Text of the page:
Inspired by Cav. Charles Sant'Elia's Meridiunalata/ Southernade,* an evocative bilingual (Neapolitan / English) collection of poetry written between 1989 and 2010, we offer the reader an accessible introduction to vernacular (Neapolitan, Sicilian, et al.) verse with the aim of awakening enthusiasm for contemporary and historical poesia Duosiciliano.

In this installment we're featuring the Neapolitan poetry of Totò (Antonio De Curtis) and Luciano Somma.

‘A Cchiù Sincera
Di Totò (Antonio De Curtis)

Tengo na 'nnammurata
ca è tutt' 'a vita mia.
Mo tene sittant'anne, povera mamma mia!
Cu chella faccia 'e cera,
sotto 'e capille janche,
me pare na sant'Anna
cu ll'uocchie triste e stanche.
Me legge dint' 'o penziero,
me guarda e m'anduvina
si tengo nu dulore
si tengo quacche spina...

The Most Sincere Lady
By Totò (Antonio De Curtis)

I have a girl friend
that is my whole life.
Now she’s sixty years old, my poor mom!
With that waxen face,
beneath that white hair,
she looks like a Saint Anne to me
with those sad and tired eyes.
She reads me in her thoughts,
she looks at me and divines
whether I’m in pain
whether I have some thorn…

Translated by Cav. Charles Sant’Elia

Core Analfabbeta
Di Totò (Antonio De Curtis)

Stu core analfabbeta
tu ll'he purtato a scola,
e s'è mparato a scrivere,
e s'è mparato a lleggere
sultanto na parola:
"Ammore" e niente cchiù.

Illiterate Heart
By Totò (Antonio De Curtis)

You brought to school
this illiterate heart of mine,
and it learned how to write,
and it learned how to read
just one word:
“Love” and nothing more.

Translated by Cav. Charles Sant’Elia

‘A Speranza D”O Cardillo
Di Luciano Somma

Ddoje segge ‘e paglia rotte,
nu tavulo tarlato,
na branda militare,
na gatta spellacchiata;
na pianta ‘e rose rrosse
cu’ nu cardillo dint’a na cajola:
chisto è ‘o ritratto ‘e stu vascio.
E dint’a chistu vascio
nu vicchiariello,
nu poco rimbambito e assaje malato,
nun ce vo’ cchiù restà
e aspetta sulo ‘o juorno
ca ‘o putarria purtà all’eternità.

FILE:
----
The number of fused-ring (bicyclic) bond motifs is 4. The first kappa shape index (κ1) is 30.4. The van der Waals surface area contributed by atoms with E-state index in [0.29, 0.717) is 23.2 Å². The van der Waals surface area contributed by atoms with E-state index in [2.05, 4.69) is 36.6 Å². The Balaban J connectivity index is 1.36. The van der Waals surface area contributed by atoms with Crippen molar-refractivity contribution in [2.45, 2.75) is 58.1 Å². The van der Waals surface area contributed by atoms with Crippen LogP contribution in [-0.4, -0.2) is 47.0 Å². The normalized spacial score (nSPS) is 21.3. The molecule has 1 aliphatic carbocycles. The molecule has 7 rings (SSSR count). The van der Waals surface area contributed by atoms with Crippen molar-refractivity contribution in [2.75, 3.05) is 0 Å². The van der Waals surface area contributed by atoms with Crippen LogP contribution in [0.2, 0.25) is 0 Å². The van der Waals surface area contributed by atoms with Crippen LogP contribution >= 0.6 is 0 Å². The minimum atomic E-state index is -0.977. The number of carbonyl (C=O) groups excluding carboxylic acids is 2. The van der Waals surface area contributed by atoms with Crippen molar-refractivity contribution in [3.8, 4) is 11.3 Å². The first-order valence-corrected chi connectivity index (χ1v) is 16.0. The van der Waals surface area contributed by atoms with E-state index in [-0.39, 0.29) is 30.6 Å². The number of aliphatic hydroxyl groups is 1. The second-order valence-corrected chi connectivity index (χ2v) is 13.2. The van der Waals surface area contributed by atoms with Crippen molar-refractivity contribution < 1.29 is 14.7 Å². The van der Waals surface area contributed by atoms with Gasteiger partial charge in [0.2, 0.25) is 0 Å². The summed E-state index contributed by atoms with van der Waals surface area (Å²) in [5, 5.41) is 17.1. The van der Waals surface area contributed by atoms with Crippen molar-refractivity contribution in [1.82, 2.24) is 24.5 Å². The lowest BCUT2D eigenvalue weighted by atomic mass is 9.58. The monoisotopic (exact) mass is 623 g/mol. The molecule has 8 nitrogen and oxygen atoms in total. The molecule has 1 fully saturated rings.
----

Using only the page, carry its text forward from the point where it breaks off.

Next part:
Pure ‘o cardillo aspetta, cu’ pacienza,
povera bestia cova sta speranza,
pe’ se gudè nu poco ‘e cielo azzurro
pe’ piglià ‘o cielo, pe’ turnà a vulà,
e intanto canta
pecché sente vicino ‘a libertà.

The Goldfinch’s Hope
By Luciano Somma

Two broken straw chairs,
a worm-eaten table,
an army cot,
a mangy cat;
a red rose plant
with a goldfinch in a cage:
this is the portrait of this flat.
And in this flat
a little old man,
a bit senile and rather sick,
he doesn’t want to remain there
and waits only for the day
that could carry him off to eternity.
Even the goldfinch waits, with patience,
poor creature he harbors this hope,
to enjoy for himself a little bit of blue sky
to take the sky, to continue flying,
and in the meantime he sings
because he feels freedom nearby.

Translated from Cristo Napulitano by Cav. Charles Sant’Elia

* Self-published in 2010, Meridiunalata/Southernade is a treasury of poems gleaned from Cav. Sant'Elia's previous collections (Nchiuso dint''o presente, 'A cuntrora, and 'O pino e l'éllera), which were circulated among friends in New York City and Naples. Special thanks to Cav. Sant'Elia for allowing us to reprint his poetry and translations.

April 16, 2018

Photo of the Week: Lion Relief at Villa Rufolo

Remnant of lion relief at Villa Rufolo in Ravello, Salerno
Photo by New York Scugnizzo

April 15, 2018

Weekly Rosary to Santa Rita da Cascia with the Figli Maria SS. Addolorata in Brooklyn, New York

Flowers were offered
to our beloved patroness
Saint Rita, you who enjoy in heaven the Supreme Good, true lover of the pains that Jesus suffered for us — I Mystery of the Rosary of St. Rita
After missing a week, it was good to get back to the hebdomadal prayer service in honor of St. Rita of Cascia Friday evening with my friends from Associazione Culturale Pugliese Figli Maria SS. Addolorata. Week ten of the fifteen week devotion, members packed into the society’s chapel (located in the basement of the Nazareth Center on the corner of 62nd St. and Bay Ridge Parkway in Bensonhurst, Brooklyn) to meditate on the Mysteries and offer our prayers for the sick, the happy repose of the souls of our ancestors, and for cooler heads to prevail over Syria. We also sang hymns, prayed the Rosary and finished with the Litany of St. Rita.
Devotees lit prayer candles before the service
The society will be organizing a pilgrimage to the National Shrine of Saint Rita of Cascia in Philadelphia, PA on Sunday, May 20th (Details TBA). There will be a Feast Day Mass and small procession on Tuesday, May 22nd, at 7:30pm at St. Athanasius Church (2154 61st St.) in Bensonhurst, Brooklyn. Anyone interested in participating with the Figli Maria SS. Addolorata should call Lucrezia at 917-509-2803 or find them on Facebook at Figli Maria S.S. Addolorata. Evviva Santa Rita!

April 12, 2018

Help Restore the Statue of the Madonna del Soccorso di Sciacca at Most Precious Blood Church

Madonna del Soccorso di Sciacca, Sicily